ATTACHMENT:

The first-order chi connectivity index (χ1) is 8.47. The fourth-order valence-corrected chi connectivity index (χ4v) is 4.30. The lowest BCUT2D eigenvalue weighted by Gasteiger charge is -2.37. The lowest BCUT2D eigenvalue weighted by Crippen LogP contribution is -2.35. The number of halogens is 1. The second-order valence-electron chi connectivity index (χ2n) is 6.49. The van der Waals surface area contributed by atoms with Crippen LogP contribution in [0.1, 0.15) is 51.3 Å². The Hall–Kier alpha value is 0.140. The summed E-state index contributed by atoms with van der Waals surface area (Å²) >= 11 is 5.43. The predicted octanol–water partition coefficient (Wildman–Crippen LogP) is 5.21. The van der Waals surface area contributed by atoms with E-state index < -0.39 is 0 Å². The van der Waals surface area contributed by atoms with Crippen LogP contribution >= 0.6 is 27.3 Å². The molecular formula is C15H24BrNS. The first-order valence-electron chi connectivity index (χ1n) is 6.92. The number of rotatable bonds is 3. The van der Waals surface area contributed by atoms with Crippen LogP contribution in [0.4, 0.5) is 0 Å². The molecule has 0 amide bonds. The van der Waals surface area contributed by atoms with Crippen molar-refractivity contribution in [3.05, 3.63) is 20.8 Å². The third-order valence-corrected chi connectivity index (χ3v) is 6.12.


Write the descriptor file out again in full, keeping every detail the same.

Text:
The first-order chi connectivity index (χ1) is 8.47. The fourth-order valence-corrected chi connectivity index (χ4v) is 4.30. The lowest BCUT2D eigenvalue weighted by Gasteiger charge is -2.37. The lowest BCUT2D eigenvalue weighted by Crippen LogP contribution is -2.35. The number of halogens is 1. The second-order valence-electron chi connectivity index (χ2n) is 6.49. The van der Waals surface area contributed by atoms with Crippen LogP contribution in [0.1, 0.15) is 51.3 Å². The Hall–Kier alpha value is 0.140. The summed E-state index contributed by atoms with van der Waals surface area (Å²) >= 11 is 5.43. The predicted octanol–water partition coefficient (Wildman–Crippen LogP) is 5.21. The van der Waals surface area contributed by atoms with E-state index < -0.39 is 0 Å². The van der Waals surface area contributed by atoms with Crippen LogP contribution >= 0.6 is 27.3 Å². The molecular formula is C15H24BrNS. The first-order valence-electron chi connectivity index (χ1n) is 6.92. The number of rotatable bonds is 3. The van der Waals surface area contributed by atoms with Crippen LogP contribution in [0.4, 0.5) is 0 Å². The molecule has 0 amide bonds. The van der Waals surface area contributed by atoms with Crippen molar-refractivity contribution in [3.05, 3.63) is 20.8 Å². The third-order valence-corrected chi connectivity index (χ3v) is 6.12.